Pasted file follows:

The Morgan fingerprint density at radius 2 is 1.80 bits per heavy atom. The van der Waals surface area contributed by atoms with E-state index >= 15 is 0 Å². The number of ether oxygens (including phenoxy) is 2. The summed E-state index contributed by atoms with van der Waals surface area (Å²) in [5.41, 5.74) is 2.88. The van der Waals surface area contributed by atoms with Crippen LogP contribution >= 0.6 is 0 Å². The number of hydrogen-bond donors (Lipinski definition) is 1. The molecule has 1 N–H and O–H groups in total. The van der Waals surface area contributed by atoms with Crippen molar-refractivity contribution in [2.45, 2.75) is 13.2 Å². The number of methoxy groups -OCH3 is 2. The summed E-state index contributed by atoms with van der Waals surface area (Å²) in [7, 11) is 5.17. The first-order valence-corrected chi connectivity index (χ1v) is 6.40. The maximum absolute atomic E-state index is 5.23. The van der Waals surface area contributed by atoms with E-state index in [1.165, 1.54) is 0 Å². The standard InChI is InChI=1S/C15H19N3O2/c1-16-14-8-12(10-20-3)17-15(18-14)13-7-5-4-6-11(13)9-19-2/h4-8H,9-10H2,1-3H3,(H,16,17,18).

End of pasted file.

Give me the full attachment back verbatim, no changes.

The Morgan fingerprint density at radius 2 is 1.80 bits per heavy atom. The van der Waals surface area contributed by atoms with E-state index >= 15 is 0 Å². The number of ether oxygens (including phenoxy) is 2. The summed E-state index contributed by atoms with van der Waals surface area (Å²) in [5.41, 5.74) is 2.88. The van der Waals surface area contributed by atoms with Crippen LogP contribution >= 0.6 is 0 Å². The number of hydrogen-bond donors (Lipinski definition) is 1. The molecule has 1 N–H and O–H groups in total. The van der Waals surface area contributed by atoms with Crippen molar-refractivity contribution in [2.45, 2.75) is 13.2 Å². The number of methoxy groups -OCH3 is 2. The summed E-state index contributed by atoms with van der Waals surface area (Å²) in [7, 11) is 5.17. The first-order valence-corrected chi connectivity index (χ1v) is 6.40. The maximum absolute atomic E-state index is 5.23. The van der Waals surface area contributed by atoms with E-state index in [1.165, 1.54) is 0 Å². The standard InChI is InChI=1S/C15H19N3O2/c1-16-14-8-12(10-20-3)17-15(18-14)13-7-5-4-6-11(13)9-19-2/h4-8H,9-10H2,1-3H3,(H,16,17,18).